Around 700,000 eggs imported into the UK have been contaminated by a banned toxic substance, according to Britain’s Food Standards Agency, far exceeding an initial estimate of around 21,000 in an escalating scandal with origins in the Netherlands and Belgium.
The FSA said it was “very unlikely” that the eggs posed a public health risk to British consumers, but added that it had asked businesses to withdraw products that would have been made with eggs containing the banned insecticide Fipronil.
“The decision to withdraw these products is not due to food safety concerns, but is based on the fact that Fipronil is not authorised for use in food producing animals”, said the FSA.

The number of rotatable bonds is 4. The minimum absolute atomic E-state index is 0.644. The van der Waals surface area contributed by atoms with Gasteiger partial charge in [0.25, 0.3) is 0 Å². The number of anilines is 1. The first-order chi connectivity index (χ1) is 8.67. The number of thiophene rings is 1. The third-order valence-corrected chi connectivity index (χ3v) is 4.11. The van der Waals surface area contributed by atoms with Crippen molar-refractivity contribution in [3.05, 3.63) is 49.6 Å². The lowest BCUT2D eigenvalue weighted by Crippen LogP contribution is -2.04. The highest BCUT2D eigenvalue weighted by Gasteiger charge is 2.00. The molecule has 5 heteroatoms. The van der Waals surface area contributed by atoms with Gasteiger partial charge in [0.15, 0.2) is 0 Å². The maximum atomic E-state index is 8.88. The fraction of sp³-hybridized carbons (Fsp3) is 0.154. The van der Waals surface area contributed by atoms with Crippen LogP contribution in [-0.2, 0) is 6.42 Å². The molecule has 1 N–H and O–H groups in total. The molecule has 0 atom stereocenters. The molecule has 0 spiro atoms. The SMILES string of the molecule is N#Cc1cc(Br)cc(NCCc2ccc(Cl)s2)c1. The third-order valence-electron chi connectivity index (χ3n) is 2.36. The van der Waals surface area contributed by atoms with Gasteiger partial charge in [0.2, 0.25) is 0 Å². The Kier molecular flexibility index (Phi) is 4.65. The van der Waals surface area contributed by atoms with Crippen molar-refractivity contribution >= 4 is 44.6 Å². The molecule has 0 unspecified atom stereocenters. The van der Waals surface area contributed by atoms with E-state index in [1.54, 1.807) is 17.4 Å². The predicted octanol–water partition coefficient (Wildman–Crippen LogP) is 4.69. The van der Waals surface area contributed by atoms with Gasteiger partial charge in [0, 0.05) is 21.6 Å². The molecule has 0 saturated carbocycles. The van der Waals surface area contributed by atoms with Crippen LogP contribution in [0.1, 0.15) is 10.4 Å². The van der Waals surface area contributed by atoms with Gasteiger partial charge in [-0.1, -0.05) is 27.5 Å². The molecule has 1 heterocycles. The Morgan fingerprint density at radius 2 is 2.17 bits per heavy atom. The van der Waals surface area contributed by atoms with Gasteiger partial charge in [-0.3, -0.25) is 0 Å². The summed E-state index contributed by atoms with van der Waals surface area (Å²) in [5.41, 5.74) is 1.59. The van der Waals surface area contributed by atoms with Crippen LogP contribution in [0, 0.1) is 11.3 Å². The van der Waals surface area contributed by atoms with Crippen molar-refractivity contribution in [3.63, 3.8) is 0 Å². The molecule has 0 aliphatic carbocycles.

Fipronil is not authorised for use in food producing animals in the EU.
Heather Hancock, chairman of the FSA said:
I’m confident that acting quickly is the right thing to do. The number of eggs involved is small in proportion to the number of eggs we eat, and it is very unlikely that there is a risk to public health.
Based on the available evidence there is no need for people to change the way they consume or cook eggs. However, Fipronil is not legally allowed for use near food-producing animals and it shouldn’t be there.